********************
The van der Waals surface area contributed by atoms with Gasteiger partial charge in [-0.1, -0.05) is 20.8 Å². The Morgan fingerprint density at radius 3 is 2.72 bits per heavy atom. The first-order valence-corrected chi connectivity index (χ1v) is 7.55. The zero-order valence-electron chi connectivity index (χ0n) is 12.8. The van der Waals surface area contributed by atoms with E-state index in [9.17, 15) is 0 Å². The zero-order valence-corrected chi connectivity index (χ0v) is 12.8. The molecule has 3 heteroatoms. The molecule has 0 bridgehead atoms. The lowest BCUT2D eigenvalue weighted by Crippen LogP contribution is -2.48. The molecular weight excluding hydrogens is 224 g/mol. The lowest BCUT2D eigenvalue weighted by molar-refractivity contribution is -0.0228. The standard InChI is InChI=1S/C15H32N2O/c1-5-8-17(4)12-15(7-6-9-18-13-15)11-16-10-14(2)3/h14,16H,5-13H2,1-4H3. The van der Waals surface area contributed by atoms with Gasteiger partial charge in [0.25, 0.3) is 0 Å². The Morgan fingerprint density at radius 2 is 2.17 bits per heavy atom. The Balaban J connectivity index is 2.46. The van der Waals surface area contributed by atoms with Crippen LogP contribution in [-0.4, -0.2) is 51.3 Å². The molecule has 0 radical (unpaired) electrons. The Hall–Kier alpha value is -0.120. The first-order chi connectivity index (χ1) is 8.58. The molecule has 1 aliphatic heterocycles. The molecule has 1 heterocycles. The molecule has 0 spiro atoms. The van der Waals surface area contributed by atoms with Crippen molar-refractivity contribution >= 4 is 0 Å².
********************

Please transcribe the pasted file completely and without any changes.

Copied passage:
The van der Waals surface area contributed by atoms with Gasteiger partial charge in [-0.1, -0.05) is 20.8 Å². The Morgan fingerprint density at radius 3 is 2.72 bits per heavy atom. The first-order valence-corrected chi connectivity index (χ1v) is 7.55. The zero-order valence-electron chi connectivity index (χ0n) is 12.8. The van der Waals surface area contributed by atoms with E-state index in [9.17, 15) is 0 Å². The zero-order valence-corrected chi connectivity index (χ0v) is 12.8. The molecule has 3 heteroatoms. The molecule has 0 bridgehead atoms. The lowest BCUT2D eigenvalue weighted by Crippen LogP contribution is -2.48. The molecular weight excluding hydrogens is 224 g/mol. The lowest BCUT2D eigenvalue weighted by molar-refractivity contribution is -0.0228. The standard InChI is InChI=1S/C15H32N2O/c1-5-8-17(4)12-15(7-6-9-18-13-15)11-16-10-14(2)3/h14,16H,5-13H2,1-4H3. The van der Waals surface area contributed by atoms with Gasteiger partial charge in [0.25, 0.3) is 0 Å². The Morgan fingerprint density at radius 2 is 2.17 bits per heavy atom. The Balaban J connectivity index is 2.46. The van der Waals surface area contributed by atoms with Crippen LogP contribution in [-0.4, -0.2) is 51.3 Å². The molecule has 0 radical (unpaired) electrons. The Hall–Kier alpha value is -0.120. The first-order chi connectivity index (χ1) is 8.58. The molecule has 1 aliphatic heterocycles. The molecule has 1 heterocycles. The molecule has 0 spiro atoms. The van der Waals surface area contributed by atoms with Crippen molar-refractivity contribution >= 4 is 0 Å².